General Madut Biar Yel, South Sudan Minister of Telecommunication and Postal Services, takes questions from journalists on September 23,2011 in Juba. (photo by Ngor Garang-ST), a photo by Pan-African News Wire File Photos on Flickr.
South Sudan plans to disarm 15000 soldiers from security forces
By Ngor Arol Garang
September 24, 2011 (JUBA) — The government of the Republic of South Sudan on Friday unveiled plan targeting 15000 soldiers to be removed from the active military and police services.
UN regional coordinator for South Sudan, David Gressly, estimated in June 2011 that the SPLA had between 150,000 and 200,000 soldiers, and that "probably more" than half should be demobilized after secession.
The UN officials said the SPLA absorbed different groups since the signing of the 2005 peace agreement and stressed that a small army can be better professionalized and disciplined.
"We are targeting 8000 from Sudan People’s Liberation Army (SPLA) and 7000 from other armed forces which are police, prison service, fire brigade, wild life and other armed security organs to be demobilized," said Major General Madut Biar Yel, Minister of Telecommunication and Postal Services, in a briefing to the media shortly after the weekly cabinet meeting at the Council of Ministers in Juba on Friday.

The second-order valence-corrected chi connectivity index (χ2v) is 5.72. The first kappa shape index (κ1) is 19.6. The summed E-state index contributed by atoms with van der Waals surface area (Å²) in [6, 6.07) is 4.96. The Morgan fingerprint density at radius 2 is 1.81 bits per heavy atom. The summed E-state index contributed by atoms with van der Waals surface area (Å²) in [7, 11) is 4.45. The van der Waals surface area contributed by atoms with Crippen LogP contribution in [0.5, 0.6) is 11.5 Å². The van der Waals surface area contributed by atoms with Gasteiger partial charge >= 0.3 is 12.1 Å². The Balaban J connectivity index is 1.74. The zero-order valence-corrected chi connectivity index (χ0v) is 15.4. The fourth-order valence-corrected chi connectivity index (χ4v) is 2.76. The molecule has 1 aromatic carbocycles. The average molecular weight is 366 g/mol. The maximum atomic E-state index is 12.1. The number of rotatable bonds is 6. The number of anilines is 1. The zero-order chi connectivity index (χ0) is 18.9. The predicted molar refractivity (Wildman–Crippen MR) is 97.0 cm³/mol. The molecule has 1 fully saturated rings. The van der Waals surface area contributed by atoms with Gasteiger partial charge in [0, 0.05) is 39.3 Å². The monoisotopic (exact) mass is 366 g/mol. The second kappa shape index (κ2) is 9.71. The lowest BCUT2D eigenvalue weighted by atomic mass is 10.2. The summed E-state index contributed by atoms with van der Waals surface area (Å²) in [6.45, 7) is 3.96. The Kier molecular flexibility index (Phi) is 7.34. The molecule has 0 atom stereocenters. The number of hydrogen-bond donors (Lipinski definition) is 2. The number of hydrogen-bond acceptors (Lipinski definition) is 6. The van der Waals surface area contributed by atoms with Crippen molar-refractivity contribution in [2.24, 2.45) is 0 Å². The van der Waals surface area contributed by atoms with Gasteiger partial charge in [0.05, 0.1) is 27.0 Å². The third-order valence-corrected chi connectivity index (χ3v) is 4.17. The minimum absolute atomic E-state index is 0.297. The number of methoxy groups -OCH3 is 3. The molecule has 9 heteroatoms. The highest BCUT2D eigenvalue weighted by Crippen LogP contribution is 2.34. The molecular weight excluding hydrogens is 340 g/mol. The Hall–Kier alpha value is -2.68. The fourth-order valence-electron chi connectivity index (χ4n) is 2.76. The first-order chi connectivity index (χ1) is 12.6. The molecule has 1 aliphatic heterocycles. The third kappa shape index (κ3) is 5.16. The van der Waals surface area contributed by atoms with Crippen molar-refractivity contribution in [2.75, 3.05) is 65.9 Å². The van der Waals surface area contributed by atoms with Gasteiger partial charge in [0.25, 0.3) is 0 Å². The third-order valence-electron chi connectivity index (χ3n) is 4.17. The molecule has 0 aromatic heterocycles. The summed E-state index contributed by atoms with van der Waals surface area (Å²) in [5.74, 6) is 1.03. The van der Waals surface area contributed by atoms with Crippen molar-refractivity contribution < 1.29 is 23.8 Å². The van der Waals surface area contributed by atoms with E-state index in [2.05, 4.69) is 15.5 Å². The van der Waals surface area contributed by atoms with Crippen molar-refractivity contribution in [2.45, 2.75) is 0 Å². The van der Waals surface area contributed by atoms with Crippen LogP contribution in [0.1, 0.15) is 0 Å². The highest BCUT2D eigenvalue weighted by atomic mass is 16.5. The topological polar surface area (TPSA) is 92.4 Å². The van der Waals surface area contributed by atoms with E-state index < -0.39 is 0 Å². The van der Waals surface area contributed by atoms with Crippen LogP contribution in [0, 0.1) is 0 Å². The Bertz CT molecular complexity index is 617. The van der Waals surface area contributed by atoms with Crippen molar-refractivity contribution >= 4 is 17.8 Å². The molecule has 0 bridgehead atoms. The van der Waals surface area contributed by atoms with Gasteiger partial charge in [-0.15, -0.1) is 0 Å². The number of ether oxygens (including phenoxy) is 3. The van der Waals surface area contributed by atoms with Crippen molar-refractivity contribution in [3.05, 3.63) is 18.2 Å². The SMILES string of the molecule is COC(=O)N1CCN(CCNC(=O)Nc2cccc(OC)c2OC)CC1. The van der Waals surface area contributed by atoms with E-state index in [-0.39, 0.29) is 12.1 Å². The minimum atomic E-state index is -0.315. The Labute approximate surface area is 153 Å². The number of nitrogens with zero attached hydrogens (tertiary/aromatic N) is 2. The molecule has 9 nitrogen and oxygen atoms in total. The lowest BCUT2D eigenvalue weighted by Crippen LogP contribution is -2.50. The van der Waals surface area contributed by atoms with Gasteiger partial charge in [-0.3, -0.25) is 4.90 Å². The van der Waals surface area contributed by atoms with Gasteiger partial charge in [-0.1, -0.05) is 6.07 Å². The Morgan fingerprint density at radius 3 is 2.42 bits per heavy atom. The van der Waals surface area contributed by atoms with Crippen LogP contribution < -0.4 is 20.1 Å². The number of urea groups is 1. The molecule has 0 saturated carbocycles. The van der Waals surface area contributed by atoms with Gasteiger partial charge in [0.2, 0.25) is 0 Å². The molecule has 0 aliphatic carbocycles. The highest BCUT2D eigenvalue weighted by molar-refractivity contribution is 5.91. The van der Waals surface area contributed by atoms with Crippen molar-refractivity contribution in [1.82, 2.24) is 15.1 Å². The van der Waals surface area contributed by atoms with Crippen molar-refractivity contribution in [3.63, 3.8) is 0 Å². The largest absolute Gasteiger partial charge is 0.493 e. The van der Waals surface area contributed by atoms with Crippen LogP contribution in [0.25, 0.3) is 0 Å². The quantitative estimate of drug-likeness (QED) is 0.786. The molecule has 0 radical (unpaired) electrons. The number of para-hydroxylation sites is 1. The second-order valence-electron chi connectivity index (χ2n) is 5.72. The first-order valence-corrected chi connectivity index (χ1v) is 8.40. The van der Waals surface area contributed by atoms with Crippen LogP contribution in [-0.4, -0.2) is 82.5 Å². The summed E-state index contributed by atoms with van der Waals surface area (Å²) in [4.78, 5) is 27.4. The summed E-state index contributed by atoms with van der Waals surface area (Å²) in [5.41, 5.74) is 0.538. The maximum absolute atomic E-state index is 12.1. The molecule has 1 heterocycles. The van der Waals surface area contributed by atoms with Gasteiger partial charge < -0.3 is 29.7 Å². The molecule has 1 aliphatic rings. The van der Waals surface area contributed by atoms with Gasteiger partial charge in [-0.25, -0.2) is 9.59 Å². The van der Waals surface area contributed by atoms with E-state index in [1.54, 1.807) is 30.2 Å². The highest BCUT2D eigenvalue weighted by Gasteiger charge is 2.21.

Yel, who was speaking as acting minister of information and broadcasting, said the decision was part of the government policy in line with provision of the 2005 peace deal which requires the government of South Sudan to reduce the size of its army and to make it professional.
The senior government official said under the 2005 peace accord known as Comprehensive Peace Agreement which the ended the over two decades long civil war between the north and south, both sides agreed to reduce their armies by 90,000 soldiers each. However, the program in the south was faced with a lot of challenges including logistics and financial resources to execute the process.
He underlined that 90,000 combatants are supposed to be demobilized from the former rebel movement into civilian life by 2012 as it was agreed in 2007. Actually only about 10,000 soldiers were removed from active military services.
"This is far beyond the target. The target was 90,000 soldiers," he said. . Officials including William Deng Deng, chairperson of the Disarmament, Demobilization and Reintegration commission have often cited challenges facing the process, some of which include administrative issues.
Earlier minister Yel said the council also received a report on expansion of Juba International Airports to 700 meters and upgrading of the run way into full international land site by both domestics and international airlines.
The weekly cabinet was chaired by acting president Riek Machar Teny. Teny is also the vice president of the government of south Sudan.